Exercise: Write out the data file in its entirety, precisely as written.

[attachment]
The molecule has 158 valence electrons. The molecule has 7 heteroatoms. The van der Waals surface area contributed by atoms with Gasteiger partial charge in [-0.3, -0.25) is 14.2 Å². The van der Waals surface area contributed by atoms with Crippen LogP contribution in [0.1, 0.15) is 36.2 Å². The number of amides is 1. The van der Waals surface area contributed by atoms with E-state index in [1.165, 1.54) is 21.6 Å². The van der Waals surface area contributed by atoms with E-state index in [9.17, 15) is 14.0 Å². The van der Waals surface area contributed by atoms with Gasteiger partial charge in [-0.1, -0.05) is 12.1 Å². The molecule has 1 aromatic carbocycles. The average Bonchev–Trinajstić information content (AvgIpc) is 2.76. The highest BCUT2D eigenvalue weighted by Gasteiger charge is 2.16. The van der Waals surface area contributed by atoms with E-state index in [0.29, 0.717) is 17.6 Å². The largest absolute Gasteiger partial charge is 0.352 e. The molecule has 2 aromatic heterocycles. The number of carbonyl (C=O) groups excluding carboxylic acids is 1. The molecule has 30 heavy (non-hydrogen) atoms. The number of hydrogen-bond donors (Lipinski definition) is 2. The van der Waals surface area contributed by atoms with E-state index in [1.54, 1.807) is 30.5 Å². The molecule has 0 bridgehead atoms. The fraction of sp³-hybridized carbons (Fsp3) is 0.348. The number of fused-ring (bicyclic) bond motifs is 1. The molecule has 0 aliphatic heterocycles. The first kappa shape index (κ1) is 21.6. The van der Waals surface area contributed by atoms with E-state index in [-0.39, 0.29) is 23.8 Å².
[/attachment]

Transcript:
The molecule has 158 valence electrons. The molecule has 7 heteroatoms. The van der Waals surface area contributed by atoms with Gasteiger partial charge in [-0.3, -0.25) is 14.2 Å². The van der Waals surface area contributed by atoms with Crippen LogP contribution in [0.1, 0.15) is 36.2 Å². The number of amides is 1. The van der Waals surface area contributed by atoms with E-state index in [1.165, 1.54) is 21.6 Å². The van der Waals surface area contributed by atoms with E-state index in [9.17, 15) is 14.0 Å². The van der Waals surface area contributed by atoms with Gasteiger partial charge in [-0.1, -0.05) is 12.1 Å². The molecule has 1 aromatic carbocycles. The average Bonchev–Trinajstić information content (AvgIpc) is 2.76. The highest BCUT2D eigenvalue weighted by Gasteiger charge is 2.16. The van der Waals surface area contributed by atoms with E-state index in [0.29, 0.717) is 17.6 Å². The largest absolute Gasteiger partial charge is 0.352 e. The molecule has 2 aromatic heterocycles. The number of carbonyl (C=O) groups excluding carboxylic acids is 1. The molecule has 30 heavy (non-hydrogen) atoms. The number of hydrogen-bond donors (Lipinski definition) is 2. The van der Waals surface area contributed by atoms with E-state index in [1.54, 1.807) is 30.5 Å². The molecule has 0 bridgehead atoms. The fraction of sp³-hybridized carbons (Fsp3) is 0.348. The number of fused-ring (bicyclic) bond motifs is 1. The molecule has 0 aliphatic heterocycles. The first kappa shape index (κ1) is 21.6. The van der Waals surface area contributed by atoms with E-state index in [-0.39, 0.29) is 23.8 Å².